Skinlab… in 2009? Some fifteen years after the band emerged from the Bay Area thrash scene – mostly thanks to jocking from Machine Head’s Robb Flynn when both bands were Bay Area up-and-comers – Skinlab is back with The Scars Between Us… for better or worse. The band’s fourth full-length release and seventh overall (including an EP, a double-disc album containing alternate and live versions of songs, and a full-on live album), The Scars Between Us is Skinlab’s comeback album of sorts – and first for new label Stand And Deliver Records. The question is: can they resurrect a career after seemingly treading water, like Machine Head did a few years back after the one-two punch of nu-metal disasters The Burning Red and Supercharger before returning to the metal press’ pages of high praise?

Let’s explore, shall we? Okay, so starting out with gravel-throated screams and double bass is cool enough, but…Uh-oh, nu-metal riff number one pops in less than thirty seconds into album starter “Face of Aggression” (and come on – did they really just end the track with repeating ‘dunda reee, dunda ree, dunda ree’ on guitar to boot?). Yikes! We’re in for a trip on this one. Such is the case for much of the rest of The Scars Between Us, a foray into mediocrity and marginal quality.

These are the reviews that are difficult to do, though. How does one not mention what everybody else is going to write about? How can we ignore the Machine Head comparisons, the nu-metal jokes, the fact that Skinlab disappeared off the face of the earth for a few years, or how it’s a bunch of groove-oriented riffs not too dissimilar from fellow Cannabis-lovers Six Feet Under (sans the guitar solos)? Heck, even most of Skinlab’s “groove” isn’t even all that groovy. Maybe it’s not so much that The Scars Between Us is horrible as it’s just not terribly innovative, modernized, or intriguing. Metal doesn’t have to sound modern, but this mid- to late-90s funk of down-tuned guitars and tortured vocals is what ruined a lot of extreme music ten years ago. This is basically radio rock nu-metal.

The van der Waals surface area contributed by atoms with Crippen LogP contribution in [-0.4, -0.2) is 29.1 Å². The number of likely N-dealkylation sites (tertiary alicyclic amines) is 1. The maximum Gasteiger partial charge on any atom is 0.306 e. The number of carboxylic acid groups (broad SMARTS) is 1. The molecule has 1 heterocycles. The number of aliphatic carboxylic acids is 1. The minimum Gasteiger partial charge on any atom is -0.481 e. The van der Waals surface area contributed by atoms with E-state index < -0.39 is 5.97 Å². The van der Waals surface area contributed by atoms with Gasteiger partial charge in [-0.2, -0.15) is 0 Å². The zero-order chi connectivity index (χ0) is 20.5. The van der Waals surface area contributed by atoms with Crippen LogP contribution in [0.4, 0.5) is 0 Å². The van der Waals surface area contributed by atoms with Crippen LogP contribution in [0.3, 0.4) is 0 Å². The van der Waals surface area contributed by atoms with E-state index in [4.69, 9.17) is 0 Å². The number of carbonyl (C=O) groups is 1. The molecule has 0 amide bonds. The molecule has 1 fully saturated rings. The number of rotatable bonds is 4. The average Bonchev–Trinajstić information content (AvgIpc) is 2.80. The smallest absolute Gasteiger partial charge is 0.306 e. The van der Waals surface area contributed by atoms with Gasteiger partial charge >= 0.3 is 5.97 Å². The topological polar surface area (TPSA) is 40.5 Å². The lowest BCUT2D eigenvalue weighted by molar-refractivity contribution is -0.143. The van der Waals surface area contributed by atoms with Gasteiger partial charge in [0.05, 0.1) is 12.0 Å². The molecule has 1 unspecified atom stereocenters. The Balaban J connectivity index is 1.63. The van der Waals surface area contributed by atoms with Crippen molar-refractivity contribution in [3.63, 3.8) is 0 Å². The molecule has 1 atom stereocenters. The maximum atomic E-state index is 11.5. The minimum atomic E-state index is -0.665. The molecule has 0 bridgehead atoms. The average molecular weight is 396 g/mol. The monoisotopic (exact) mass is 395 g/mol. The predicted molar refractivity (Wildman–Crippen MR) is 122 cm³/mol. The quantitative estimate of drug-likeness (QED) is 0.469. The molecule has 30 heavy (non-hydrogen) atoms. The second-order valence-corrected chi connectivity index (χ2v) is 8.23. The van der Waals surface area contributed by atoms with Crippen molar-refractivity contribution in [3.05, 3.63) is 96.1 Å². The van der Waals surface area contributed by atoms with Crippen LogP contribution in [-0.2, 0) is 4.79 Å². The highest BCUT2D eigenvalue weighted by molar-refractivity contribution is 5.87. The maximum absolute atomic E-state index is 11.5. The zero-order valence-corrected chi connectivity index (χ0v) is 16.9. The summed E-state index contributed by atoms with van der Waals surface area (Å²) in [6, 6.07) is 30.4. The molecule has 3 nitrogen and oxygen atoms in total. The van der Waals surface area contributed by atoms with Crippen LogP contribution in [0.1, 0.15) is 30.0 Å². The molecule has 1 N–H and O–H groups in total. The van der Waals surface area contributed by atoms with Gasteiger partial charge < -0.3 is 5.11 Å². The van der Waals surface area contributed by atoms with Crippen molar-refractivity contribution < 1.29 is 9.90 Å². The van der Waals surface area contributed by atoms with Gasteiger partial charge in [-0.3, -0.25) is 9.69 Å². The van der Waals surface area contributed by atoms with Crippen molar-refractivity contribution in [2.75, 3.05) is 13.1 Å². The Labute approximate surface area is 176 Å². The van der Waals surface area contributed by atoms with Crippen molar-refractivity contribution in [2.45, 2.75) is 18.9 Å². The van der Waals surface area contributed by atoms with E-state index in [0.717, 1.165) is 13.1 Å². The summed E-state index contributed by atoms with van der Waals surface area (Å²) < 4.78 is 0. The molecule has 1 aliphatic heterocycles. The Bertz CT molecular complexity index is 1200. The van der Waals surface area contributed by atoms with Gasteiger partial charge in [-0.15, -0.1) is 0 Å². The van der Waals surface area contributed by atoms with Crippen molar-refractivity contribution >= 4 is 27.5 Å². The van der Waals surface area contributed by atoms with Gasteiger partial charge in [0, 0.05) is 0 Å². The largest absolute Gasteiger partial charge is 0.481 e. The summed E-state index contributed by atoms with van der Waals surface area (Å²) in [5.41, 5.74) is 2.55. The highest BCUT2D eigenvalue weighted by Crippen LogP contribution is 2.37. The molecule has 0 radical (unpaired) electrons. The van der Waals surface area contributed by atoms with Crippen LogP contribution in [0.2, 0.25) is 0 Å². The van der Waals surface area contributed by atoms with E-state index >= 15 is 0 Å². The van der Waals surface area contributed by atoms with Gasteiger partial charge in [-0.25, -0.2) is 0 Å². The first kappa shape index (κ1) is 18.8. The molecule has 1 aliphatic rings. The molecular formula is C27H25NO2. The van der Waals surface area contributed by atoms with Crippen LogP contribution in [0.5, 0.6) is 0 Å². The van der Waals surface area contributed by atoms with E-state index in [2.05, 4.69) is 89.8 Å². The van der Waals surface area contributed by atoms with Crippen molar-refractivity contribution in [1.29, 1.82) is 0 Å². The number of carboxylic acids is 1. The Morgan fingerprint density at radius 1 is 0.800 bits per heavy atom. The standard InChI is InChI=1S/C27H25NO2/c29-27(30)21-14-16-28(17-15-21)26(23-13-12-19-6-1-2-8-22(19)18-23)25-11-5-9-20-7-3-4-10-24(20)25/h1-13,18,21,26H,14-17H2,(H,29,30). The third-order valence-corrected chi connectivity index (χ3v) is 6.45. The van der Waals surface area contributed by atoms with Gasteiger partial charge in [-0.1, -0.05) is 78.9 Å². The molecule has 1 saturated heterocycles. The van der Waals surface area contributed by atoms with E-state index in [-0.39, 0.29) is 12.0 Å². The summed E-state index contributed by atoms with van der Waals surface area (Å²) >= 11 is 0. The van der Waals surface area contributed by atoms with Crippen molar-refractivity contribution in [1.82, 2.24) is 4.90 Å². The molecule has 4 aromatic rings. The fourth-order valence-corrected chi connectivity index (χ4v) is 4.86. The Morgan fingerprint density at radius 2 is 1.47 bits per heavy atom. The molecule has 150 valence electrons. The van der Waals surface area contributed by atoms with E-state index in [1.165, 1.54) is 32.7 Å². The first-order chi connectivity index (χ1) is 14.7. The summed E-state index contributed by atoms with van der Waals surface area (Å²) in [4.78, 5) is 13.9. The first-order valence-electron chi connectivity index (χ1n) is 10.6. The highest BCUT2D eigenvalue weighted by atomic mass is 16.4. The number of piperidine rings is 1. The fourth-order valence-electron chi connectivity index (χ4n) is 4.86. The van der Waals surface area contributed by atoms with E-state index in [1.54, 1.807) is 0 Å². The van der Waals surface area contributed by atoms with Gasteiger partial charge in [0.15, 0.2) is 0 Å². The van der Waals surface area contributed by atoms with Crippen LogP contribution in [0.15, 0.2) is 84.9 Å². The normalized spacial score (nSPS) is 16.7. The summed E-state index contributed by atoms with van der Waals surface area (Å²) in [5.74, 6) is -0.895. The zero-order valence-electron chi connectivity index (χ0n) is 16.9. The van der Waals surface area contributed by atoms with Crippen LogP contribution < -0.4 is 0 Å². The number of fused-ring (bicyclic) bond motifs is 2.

While a few tracks aren’t terrible – namely “Amphetamine Gods” and the almost Crowbar-influenced sludge of “Karma Burns” – most songs here nefariously border that aforementioned nu-metal territory, while some are just ridiculous, redundant jokes in riffery. “Scream At The World” may have one of the most boring riffs ever committed to tape, and “My Vendetta” utilizes poorly-inspired guitars and monotonous sorta-sung choruses. This sort of mostly-mid-tempo drudgery just isn’t terribly amusing or interesting, and the tempo diversity drops off almost entirely after a few opening tracks. On top of that, nearly half the tracks clock in at the five-plus minute mark, giving The Scars Between Us a  fifty minute running time without much musical diversity, or much of anything to mix things up. Somebody’s probably stoked Skinlab is back, somewhere out there. But it ain’t me.

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(1 1/2 out of 5 horns)


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